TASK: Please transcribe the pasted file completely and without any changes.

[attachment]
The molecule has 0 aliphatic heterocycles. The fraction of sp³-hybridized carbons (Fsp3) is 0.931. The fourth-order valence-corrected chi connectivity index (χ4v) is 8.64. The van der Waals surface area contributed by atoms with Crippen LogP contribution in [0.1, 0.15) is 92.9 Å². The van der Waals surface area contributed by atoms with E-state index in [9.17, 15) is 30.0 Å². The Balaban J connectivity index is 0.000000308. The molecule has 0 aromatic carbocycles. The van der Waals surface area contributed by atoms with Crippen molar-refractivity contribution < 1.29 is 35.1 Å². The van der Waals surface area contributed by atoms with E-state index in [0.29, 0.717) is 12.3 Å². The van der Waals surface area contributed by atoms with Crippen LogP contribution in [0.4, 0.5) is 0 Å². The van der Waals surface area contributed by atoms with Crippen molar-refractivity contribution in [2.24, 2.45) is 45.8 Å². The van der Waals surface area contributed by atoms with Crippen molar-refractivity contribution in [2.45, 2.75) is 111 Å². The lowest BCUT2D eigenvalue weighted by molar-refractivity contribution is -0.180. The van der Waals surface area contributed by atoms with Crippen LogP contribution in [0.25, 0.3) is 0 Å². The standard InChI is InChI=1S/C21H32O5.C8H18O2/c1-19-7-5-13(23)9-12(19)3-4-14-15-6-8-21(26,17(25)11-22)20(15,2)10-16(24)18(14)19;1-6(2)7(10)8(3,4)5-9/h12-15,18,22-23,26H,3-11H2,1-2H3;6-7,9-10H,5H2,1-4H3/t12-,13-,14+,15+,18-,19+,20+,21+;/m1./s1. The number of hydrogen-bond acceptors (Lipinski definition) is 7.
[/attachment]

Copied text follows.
The molecule has 0 aliphatic heterocycles. The fraction of sp³-hybridized carbons (Fsp3) is 0.931. The fourth-order valence-corrected chi connectivity index (χ4v) is 8.64. The van der Waals surface area contributed by atoms with Crippen LogP contribution in [0.1, 0.15) is 92.9 Å². The van der Waals surface area contributed by atoms with E-state index in [9.17, 15) is 30.0 Å². The Balaban J connectivity index is 0.000000308. The molecule has 0 aromatic carbocycles. The van der Waals surface area contributed by atoms with Crippen molar-refractivity contribution < 1.29 is 35.1 Å². The van der Waals surface area contributed by atoms with E-state index in [0.29, 0.717) is 12.3 Å². The van der Waals surface area contributed by atoms with Crippen LogP contribution in [0.4, 0.5) is 0 Å². The van der Waals surface area contributed by atoms with Crippen molar-refractivity contribution in [2.24, 2.45) is 45.8 Å². The van der Waals surface area contributed by atoms with Crippen molar-refractivity contribution in [2.45, 2.75) is 111 Å². The lowest BCUT2D eigenvalue weighted by molar-refractivity contribution is -0.180. The van der Waals surface area contributed by atoms with Crippen LogP contribution in [0.25, 0.3) is 0 Å². The standard InChI is InChI=1S/C21H32O5.C8H18O2/c1-19-7-5-13(23)9-12(19)3-4-14-15-6-8-21(26,17(25)11-22)20(15,2)10-16(24)18(14)19;1-6(2)7(10)8(3,4)5-9/h12-15,18,22-23,26H,3-11H2,1-2H3;6-7,9-10H,5H2,1-4H3/t12-,13-,14+,15+,18-,19+,20+,21+;/m1./s1. The number of hydrogen-bond acceptors (Lipinski definition) is 7.